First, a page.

To sleep: perchance to dream: ay, there’s the rub;

  30. Not to mention the hypocrisy of the court rejecting the patentee’s long-felt need argument due to a LACK OF EVIDENCE!

    SJ order issued prior to claim construction? Not possible. Reading the claims once entails claim construction. Prior to a Markman, perhaps, but not prior to ANY claim construction.

    To me, this case raises a raft of constitutional and admin law questions. Holy crap, I would appeal it all the way.

    Amazing.

  31. WHAT ????

    There are at least 2 insane things here: 1) the patent was actually granted, and 2) the judicial ratification of the concept of “common sense”.

    Attorneys will understand what I mean when I say “What happened to the concept of judicial notice, and its attendant legal construct?”

    Patent law appears totally broken.

    (major caveat: have not yet read the decision)

  32. If we called a “rose” “horsedung,” mightn’t that taint our perception and/or sense of smell?

  33. Ianyl:
    “What’s in a name? that which we call a rose
    By any other name would smell as sweet”
    From
    Romeo and Juliet
    by
    William Shakespeare

  34. I agree that such a decision could and probably should be supported in an S.J. motion by some [easily located] general prior art on “if it does not succeeed, try again” to support otherwise-naked “common sense” conclusions about a claim limitation.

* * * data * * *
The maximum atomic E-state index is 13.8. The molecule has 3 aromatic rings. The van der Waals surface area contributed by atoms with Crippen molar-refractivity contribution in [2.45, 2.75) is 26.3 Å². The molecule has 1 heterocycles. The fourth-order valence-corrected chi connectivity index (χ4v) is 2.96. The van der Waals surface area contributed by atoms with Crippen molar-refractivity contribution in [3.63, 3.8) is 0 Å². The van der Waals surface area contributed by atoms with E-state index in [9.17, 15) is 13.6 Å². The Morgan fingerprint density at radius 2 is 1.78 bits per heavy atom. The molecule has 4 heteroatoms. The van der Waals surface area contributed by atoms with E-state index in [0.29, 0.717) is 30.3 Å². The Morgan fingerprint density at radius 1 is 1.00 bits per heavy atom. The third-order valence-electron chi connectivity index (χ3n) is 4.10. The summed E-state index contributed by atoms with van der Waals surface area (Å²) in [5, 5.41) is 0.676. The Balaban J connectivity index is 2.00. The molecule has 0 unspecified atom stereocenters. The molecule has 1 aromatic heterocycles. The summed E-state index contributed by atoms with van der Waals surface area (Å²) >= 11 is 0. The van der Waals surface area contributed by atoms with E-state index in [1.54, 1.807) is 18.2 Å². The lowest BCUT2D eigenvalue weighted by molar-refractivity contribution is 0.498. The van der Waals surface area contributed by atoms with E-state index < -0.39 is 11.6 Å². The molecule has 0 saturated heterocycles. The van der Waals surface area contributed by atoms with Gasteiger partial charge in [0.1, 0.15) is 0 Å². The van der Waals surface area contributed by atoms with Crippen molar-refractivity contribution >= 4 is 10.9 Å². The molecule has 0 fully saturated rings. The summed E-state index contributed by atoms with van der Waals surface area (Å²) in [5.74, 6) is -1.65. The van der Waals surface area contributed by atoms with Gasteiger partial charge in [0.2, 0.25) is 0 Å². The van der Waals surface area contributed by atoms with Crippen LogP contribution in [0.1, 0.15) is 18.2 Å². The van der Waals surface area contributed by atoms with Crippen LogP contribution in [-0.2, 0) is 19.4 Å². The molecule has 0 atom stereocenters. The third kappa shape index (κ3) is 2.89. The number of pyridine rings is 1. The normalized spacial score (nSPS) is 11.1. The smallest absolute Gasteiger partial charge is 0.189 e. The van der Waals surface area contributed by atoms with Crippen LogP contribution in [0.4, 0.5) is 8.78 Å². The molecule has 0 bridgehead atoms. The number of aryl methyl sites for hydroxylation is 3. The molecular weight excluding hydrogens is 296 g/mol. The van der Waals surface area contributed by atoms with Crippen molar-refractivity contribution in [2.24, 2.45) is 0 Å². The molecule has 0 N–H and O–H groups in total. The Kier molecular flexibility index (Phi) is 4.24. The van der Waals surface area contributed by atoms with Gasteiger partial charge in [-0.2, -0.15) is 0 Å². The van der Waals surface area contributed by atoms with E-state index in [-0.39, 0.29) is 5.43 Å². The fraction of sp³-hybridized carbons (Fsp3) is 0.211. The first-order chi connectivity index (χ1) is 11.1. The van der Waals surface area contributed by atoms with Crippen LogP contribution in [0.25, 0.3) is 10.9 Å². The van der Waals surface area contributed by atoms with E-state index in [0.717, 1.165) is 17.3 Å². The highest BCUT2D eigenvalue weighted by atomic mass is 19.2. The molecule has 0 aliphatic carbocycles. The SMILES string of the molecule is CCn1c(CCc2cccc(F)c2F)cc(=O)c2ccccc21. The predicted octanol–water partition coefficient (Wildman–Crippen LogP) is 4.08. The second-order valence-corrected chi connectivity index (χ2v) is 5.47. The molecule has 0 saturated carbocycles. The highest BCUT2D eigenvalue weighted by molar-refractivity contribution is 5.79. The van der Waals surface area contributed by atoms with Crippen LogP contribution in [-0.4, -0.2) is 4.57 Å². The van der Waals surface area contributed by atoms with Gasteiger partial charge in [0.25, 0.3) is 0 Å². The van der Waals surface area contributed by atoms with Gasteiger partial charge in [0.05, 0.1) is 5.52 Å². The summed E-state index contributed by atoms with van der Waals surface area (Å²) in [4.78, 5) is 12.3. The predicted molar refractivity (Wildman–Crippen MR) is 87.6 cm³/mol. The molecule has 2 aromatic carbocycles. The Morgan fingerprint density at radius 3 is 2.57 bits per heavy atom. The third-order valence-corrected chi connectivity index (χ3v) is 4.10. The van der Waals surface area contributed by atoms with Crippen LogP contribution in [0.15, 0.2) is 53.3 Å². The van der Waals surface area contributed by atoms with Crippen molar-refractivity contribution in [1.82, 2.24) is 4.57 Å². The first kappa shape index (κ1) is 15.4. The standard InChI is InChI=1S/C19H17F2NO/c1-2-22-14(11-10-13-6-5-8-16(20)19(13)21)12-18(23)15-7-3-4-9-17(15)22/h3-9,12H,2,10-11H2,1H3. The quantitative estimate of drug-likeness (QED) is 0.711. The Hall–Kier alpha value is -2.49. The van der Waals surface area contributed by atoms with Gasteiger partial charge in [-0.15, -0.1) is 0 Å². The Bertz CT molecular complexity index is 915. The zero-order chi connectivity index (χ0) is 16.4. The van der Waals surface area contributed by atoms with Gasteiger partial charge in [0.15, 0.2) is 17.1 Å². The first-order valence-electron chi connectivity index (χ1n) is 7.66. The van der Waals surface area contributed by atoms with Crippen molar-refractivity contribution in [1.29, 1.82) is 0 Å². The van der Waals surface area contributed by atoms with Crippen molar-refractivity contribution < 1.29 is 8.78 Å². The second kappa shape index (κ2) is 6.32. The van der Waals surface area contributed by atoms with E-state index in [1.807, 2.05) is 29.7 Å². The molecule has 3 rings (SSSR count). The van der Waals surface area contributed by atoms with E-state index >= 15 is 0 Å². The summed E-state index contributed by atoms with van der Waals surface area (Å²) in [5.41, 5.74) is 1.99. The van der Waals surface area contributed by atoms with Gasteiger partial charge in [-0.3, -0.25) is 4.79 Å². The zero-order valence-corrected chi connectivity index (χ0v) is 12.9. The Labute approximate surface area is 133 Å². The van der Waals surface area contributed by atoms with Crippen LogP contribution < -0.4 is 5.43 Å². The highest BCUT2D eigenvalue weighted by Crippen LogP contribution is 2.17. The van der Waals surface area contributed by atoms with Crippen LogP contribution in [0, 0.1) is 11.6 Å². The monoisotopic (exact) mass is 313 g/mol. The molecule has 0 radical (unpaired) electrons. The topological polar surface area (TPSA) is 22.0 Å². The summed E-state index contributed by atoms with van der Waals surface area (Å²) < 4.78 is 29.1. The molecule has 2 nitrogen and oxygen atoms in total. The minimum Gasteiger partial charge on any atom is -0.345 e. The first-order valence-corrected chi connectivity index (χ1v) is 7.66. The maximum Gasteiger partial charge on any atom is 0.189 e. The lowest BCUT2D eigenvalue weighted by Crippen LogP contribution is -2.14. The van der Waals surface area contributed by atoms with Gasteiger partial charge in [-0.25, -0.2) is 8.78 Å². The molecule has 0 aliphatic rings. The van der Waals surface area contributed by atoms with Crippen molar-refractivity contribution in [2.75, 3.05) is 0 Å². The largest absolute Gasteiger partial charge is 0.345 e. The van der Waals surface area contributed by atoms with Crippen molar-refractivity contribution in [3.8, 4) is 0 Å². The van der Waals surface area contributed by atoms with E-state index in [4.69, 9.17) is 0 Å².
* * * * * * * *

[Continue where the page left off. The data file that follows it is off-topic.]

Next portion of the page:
But it is refreshing to see the CAFC starting to sustain summary judgements on 103 obviousness [and thus encouraging some District Courts to consider and decide such motions rather than ignore them] instead of forcing almost all such decisions back down for multi-million dollar full-blow jury trials on every possible issue. [Perhaps they have noted that KSR itself was a Supreme Court sustaining of a D.C. 103 summary judgment that the CAFC was overuled in just bouncing it back to the D.C. rather than seriously considering the 103 issue on its merits.]

  35. sucks to be an applicant downwind from the p_ssing contest between the CAFC and the Supremes

  36. EG has said exactly what I was about to post.

    This is a terrible decision. If it is “common sense” then the Examiner should have no trouble providing, say, half a dozen or a dozen references to demonstrate that it is “common”.

    So, from now on, whenever an examiner can’t find a feature in the art, in addition to asserting that it is “obvious to try”, and that a person skilled in the art would understand it to be inherent, we will now see in every other office action that the missing element is a matter of common sense.

    How many thousands of dollars of applicants’ money are going to be wasted trying to overcome these unbased, entirely subjective rejections?